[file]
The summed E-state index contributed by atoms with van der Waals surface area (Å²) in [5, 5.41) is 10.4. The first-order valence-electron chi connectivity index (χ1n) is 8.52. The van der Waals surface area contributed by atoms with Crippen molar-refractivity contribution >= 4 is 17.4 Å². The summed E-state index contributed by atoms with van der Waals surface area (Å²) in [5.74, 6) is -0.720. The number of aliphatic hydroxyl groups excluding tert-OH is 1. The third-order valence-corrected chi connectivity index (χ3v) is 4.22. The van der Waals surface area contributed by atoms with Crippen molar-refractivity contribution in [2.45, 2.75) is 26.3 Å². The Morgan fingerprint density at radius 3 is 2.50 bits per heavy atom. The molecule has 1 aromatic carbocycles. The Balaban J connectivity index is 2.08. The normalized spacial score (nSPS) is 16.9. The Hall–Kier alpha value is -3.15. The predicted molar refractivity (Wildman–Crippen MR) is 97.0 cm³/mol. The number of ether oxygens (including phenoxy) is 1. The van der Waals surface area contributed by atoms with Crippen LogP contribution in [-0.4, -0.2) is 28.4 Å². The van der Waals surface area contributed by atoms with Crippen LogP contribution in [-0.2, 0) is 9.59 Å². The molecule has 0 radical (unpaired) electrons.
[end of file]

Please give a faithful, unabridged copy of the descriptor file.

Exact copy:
The summed E-state index contributed by atoms with van der Waals surface area (Å²) in [5, 5.41) is 10.4. The first-order valence-electron chi connectivity index (χ1n) is 8.52. The van der Waals surface area contributed by atoms with Crippen molar-refractivity contribution >= 4 is 17.4 Å². The summed E-state index contributed by atoms with van der Waals surface area (Å²) in [5.74, 6) is -0.720. The number of aliphatic hydroxyl groups excluding tert-OH is 1. The third-order valence-corrected chi connectivity index (χ3v) is 4.22. The van der Waals surface area contributed by atoms with Crippen molar-refractivity contribution in [2.45, 2.75) is 26.3 Å². The Morgan fingerprint density at radius 3 is 2.50 bits per heavy atom. The molecule has 1 aromatic carbocycles. The Balaban J connectivity index is 2.08. The normalized spacial score (nSPS) is 16.9. The Hall–Kier alpha value is -3.15. The predicted molar refractivity (Wildman–Crippen MR) is 97.0 cm³/mol. The number of ether oxygens (including phenoxy) is 1. The van der Waals surface area contributed by atoms with Crippen LogP contribution in [-0.4, -0.2) is 28.4 Å². The van der Waals surface area contributed by atoms with Crippen LogP contribution in [-0.2, 0) is 9.59 Å². The molecule has 0 radical (unpaired) electrons.